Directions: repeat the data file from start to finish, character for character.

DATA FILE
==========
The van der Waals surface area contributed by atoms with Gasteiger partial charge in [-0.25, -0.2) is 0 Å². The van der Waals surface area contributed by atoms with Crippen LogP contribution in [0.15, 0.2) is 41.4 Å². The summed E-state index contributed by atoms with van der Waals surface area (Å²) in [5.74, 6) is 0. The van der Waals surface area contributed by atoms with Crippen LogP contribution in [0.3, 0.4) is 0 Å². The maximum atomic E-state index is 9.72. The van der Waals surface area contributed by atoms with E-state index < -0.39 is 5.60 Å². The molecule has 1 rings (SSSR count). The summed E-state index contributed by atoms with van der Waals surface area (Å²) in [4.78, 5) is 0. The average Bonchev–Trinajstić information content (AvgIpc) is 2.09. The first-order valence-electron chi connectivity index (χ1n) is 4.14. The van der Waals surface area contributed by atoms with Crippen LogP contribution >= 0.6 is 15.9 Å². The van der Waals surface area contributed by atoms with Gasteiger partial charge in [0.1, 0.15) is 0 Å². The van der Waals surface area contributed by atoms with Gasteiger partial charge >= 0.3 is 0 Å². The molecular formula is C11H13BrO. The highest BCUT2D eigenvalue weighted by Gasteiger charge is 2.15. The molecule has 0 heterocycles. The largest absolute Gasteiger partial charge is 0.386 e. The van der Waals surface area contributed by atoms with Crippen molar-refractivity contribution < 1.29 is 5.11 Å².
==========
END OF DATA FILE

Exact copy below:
The van der Waals surface area contributed by atoms with Gasteiger partial charge in [-0.25, -0.2) is 0 Å². The van der Waals surface area contributed by atoms with Crippen LogP contribution in [0.15, 0.2) is 41.4 Å². The summed E-state index contributed by atoms with van der Waals surface area (Å²) in [5.74, 6) is 0. The van der Waals surface area contributed by atoms with Crippen LogP contribution in [0.3, 0.4) is 0 Å². The maximum atomic E-state index is 9.72. The van der Waals surface area contributed by atoms with E-state index < -0.39 is 5.60 Å². The molecule has 1 rings (SSSR count). The summed E-state index contributed by atoms with van der Waals surface area (Å²) in [4.78, 5) is 0. The average Bonchev–Trinajstić information content (AvgIpc) is 2.09. The first-order valence-electron chi connectivity index (χ1n) is 4.14. The van der Waals surface area contributed by atoms with Crippen LogP contribution >= 0.6 is 15.9 Å². The van der Waals surface area contributed by atoms with Gasteiger partial charge in [0.1, 0.15) is 0 Å². The van der Waals surface area contributed by atoms with Gasteiger partial charge >= 0.3 is 0 Å². The molecular formula is C11H13BrO. The highest BCUT2D eigenvalue weighted by Gasteiger charge is 2.15. The molecule has 0 heterocycles. The largest absolute Gasteiger partial charge is 0.386 e. The van der Waals surface area contributed by atoms with Crippen molar-refractivity contribution < 1.29 is 5.11 Å².